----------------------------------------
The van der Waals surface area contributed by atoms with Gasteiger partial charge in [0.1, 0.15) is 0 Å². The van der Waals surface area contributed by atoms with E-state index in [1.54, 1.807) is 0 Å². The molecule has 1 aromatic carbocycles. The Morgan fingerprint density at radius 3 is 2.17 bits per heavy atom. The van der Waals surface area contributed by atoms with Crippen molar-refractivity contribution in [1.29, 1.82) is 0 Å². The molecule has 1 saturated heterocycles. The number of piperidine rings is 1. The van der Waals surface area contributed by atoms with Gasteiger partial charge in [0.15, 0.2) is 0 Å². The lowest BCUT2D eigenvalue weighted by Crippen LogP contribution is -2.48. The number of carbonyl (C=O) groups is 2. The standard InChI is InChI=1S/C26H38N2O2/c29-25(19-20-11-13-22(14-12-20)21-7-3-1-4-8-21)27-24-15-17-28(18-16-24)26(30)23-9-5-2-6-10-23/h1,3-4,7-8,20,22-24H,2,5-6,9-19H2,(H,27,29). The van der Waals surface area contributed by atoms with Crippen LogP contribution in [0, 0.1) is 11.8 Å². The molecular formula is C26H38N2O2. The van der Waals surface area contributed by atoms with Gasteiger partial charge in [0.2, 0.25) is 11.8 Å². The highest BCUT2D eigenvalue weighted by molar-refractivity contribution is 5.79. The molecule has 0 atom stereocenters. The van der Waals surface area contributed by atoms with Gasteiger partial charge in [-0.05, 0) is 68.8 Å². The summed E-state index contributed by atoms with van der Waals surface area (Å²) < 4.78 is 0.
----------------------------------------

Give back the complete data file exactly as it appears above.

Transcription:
The van der Waals surface area contributed by atoms with Gasteiger partial charge in [0.1, 0.15) is 0 Å². The van der Waals surface area contributed by atoms with E-state index in [1.54, 1.807) is 0 Å². The molecule has 1 aromatic carbocycles. The Morgan fingerprint density at radius 3 is 2.17 bits per heavy atom. The van der Waals surface area contributed by atoms with Crippen molar-refractivity contribution in [1.29, 1.82) is 0 Å². The molecule has 1 saturated heterocycles. The number of piperidine rings is 1. The van der Waals surface area contributed by atoms with Gasteiger partial charge in [0.15, 0.2) is 0 Å². The lowest BCUT2D eigenvalue weighted by Crippen LogP contribution is -2.48. The number of carbonyl (C=O) groups is 2. The standard InChI is InChI=1S/C26H38N2O2/c29-25(19-20-11-13-22(14-12-20)21-7-3-1-4-8-21)27-24-15-17-28(18-16-24)26(30)23-9-5-2-6-10-23/h1,3-4,7-8,20,22-24H,2,5-6,9-19H2,(H,27,29). The van der Waals surface area contributed by atoms with Crippen LogP contribution in [0, 0.1) is 11.8 Å². The molecular formula is C26H38N2O2. The van der Waals surface area contributed by atoms with Gasteiger partial charge in [0.2, 0.25) is 11.8 Å². The highest BCUT2D eigenvalue weighted by molar-refractivity contribution is 5.79. The molecule has 0 atom stereocenters. The van der Waals surface area contributed by atoms with Gasteiger partial charge in [-0.05, 0) is 68.8 Å². The summed E-state index contributed by atoms with van der Waals surface area (Å²) < 4.78 is 0.